New technology has been introduced in England to help clinicians identify a new group of people who may be at high risk from COVID-19 for the first time.
Over 800,000 adults will now be prioritised to receive a vaccine as part of the current vaccination cohorts. The technology analyses a combination of risk factors based on medical records, to assess whether somebody may be more vulnerable than was previously understood, helping clinicians provide vaccination more quickly to them and ensuring patients can benefit from additional advice and support.
‘For the first time, we are able to go even further in protecting the most vulnerable in our communities,’ said Deputy Chief Medical Officer for England Dr Jenny Harries.
‘This new model is a tribute to our health and technology researchers. The model’s data-driven approach to medical risk assessment will help the NHS identify further individuals who may be at high risk from COVID-19 due to a combination of personal and health factors. This action ensures those most vulnerable to COVID-19 can benefit from both the protection that vaccines provide, and from enhanced advice, including shielding and support, if they choose it.’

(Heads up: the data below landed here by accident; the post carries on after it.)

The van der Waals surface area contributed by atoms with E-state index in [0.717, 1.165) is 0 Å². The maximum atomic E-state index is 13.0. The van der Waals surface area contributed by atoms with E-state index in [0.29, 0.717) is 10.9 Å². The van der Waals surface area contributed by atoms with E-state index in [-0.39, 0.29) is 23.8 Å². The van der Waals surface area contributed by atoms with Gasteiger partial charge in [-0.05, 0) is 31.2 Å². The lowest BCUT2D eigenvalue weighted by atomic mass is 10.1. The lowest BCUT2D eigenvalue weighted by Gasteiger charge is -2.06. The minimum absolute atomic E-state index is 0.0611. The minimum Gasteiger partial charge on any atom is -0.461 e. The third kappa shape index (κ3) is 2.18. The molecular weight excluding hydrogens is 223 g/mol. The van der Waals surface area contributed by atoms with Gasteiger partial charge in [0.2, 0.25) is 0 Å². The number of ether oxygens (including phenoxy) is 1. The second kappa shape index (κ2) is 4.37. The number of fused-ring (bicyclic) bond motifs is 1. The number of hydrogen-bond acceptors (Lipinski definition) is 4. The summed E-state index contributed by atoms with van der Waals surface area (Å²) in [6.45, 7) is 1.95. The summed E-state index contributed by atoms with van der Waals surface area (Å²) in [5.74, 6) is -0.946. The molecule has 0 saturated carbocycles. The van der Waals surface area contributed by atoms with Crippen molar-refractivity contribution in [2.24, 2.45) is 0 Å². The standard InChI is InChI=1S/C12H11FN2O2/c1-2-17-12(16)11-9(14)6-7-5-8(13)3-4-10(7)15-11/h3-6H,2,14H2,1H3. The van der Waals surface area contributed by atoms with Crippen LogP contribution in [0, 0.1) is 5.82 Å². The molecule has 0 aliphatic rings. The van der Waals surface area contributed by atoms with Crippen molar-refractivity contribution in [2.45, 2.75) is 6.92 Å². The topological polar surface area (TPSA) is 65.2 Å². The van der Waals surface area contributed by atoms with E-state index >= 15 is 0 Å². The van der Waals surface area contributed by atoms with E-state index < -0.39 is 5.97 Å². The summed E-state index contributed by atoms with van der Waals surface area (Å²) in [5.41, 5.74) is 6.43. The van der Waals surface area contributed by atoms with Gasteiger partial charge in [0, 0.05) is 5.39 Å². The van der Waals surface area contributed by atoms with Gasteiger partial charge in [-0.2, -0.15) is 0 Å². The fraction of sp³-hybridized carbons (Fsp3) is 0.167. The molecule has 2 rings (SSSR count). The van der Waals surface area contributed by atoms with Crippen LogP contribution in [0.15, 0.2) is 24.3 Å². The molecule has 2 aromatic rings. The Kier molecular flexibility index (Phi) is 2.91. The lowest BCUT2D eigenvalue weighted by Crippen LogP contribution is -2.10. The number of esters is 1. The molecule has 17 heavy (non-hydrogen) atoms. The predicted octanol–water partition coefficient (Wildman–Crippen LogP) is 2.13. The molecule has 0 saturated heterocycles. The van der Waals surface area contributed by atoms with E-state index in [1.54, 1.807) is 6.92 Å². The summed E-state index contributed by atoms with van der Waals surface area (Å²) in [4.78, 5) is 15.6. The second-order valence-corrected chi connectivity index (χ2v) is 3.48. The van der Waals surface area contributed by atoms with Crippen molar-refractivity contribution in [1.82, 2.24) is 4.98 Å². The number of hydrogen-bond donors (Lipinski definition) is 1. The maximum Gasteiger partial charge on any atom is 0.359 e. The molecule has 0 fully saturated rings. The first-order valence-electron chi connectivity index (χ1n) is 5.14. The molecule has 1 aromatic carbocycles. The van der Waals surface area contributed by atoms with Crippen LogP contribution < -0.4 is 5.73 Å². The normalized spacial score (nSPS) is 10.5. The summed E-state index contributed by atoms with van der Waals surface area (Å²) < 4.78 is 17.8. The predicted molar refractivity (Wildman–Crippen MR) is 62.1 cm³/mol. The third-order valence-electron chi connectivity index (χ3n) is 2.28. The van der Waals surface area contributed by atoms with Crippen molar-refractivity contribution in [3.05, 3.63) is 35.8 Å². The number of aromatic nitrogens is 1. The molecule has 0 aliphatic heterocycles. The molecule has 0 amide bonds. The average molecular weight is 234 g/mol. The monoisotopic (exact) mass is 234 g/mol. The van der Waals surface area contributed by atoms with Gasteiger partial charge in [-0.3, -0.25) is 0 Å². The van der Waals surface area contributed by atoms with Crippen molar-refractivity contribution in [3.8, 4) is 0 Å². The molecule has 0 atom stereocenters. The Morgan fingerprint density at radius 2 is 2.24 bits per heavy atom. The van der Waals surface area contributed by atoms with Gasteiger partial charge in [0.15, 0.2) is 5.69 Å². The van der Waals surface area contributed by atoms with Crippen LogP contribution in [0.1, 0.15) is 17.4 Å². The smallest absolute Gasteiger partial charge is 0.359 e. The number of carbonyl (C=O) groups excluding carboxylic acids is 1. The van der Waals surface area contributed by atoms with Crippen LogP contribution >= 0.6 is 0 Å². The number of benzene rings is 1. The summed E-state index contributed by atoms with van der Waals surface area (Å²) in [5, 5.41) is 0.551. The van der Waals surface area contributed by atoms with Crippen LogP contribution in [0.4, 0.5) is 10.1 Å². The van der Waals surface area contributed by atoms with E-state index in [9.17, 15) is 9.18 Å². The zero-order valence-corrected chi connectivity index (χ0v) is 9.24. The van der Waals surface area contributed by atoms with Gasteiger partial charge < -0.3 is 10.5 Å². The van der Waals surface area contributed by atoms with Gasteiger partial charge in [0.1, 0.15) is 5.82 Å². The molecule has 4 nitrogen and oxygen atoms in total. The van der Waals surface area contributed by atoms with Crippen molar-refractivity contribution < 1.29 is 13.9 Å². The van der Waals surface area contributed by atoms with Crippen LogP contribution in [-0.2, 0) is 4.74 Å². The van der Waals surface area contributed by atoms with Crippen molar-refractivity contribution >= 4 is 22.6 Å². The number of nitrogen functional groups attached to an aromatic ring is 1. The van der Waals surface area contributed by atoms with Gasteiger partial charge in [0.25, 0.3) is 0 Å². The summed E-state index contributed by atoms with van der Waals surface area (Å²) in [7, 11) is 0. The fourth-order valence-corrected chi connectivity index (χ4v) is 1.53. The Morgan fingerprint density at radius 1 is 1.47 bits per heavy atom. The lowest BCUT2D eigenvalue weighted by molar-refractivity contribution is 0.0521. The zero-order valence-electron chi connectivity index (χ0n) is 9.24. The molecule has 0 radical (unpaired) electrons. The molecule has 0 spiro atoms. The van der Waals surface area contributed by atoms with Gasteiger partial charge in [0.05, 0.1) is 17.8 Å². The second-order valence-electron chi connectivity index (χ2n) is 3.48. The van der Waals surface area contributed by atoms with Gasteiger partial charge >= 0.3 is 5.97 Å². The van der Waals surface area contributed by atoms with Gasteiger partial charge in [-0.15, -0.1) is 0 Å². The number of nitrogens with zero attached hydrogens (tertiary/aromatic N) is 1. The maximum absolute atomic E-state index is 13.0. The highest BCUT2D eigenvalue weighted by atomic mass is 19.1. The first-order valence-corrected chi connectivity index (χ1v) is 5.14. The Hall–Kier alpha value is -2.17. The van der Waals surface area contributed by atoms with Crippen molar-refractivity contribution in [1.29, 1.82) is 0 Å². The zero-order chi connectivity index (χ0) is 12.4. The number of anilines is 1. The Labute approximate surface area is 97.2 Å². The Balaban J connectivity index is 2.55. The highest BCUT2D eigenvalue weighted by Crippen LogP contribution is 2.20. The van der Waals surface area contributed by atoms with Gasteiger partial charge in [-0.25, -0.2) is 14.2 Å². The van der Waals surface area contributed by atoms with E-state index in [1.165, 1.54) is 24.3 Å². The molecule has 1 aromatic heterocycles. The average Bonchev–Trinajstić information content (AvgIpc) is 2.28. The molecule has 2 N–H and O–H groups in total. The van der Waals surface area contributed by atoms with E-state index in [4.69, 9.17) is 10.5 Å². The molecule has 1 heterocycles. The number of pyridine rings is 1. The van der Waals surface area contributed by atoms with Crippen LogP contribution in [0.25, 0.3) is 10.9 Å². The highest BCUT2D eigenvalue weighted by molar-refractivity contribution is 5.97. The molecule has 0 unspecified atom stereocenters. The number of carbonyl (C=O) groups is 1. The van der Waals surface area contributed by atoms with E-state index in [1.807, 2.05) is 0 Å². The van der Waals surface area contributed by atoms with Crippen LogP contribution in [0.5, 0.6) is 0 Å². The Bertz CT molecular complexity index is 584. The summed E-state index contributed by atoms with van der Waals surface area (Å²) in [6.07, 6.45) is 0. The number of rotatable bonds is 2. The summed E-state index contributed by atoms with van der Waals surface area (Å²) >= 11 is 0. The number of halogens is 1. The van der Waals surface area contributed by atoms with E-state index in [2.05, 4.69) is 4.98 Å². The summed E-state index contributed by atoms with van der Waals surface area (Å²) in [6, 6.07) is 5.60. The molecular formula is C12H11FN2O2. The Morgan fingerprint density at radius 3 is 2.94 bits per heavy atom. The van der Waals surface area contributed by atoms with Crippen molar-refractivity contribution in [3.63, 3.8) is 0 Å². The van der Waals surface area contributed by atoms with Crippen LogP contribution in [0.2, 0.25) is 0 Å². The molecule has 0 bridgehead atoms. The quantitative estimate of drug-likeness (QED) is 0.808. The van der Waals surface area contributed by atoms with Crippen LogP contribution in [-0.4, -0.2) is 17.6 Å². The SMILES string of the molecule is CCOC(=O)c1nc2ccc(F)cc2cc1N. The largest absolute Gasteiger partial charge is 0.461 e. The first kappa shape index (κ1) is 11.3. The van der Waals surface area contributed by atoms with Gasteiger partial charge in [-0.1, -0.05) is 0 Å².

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The move comes as it was announced that an extra 1.7 million people are expected to be added to the 2.3 million already on the list. This group will be sent a letter from NHS England in the coming days explaining that their risk factors may help identify them as high clinical risk and that they are included within the support and advice for the clinically extremely vulnerable. They will be invited to receive a COVID-19 vaccine as soon as possible if they have not already had the jab, and will be given advice on precautionary measures, including shielding where this is current advice.
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‘The BMA has long highlighted the fact that people from an ethnic minority background, especially with underlying conditions, are at high risk of death from COVID-19 and that those from poorer areas are also twice as likely to die from this terrible disease. Both of these groups are now included in this new QCovid risk tool,’ said BMA council chair Dr Chaand Nagpaul.
‘Many of these patients fall outside of the current JCVI priority groups for the Covid vaccine and so it is now vitally important that these patients are prioritised for vaccination and urgently protected against the deadly effects of COVID-19.’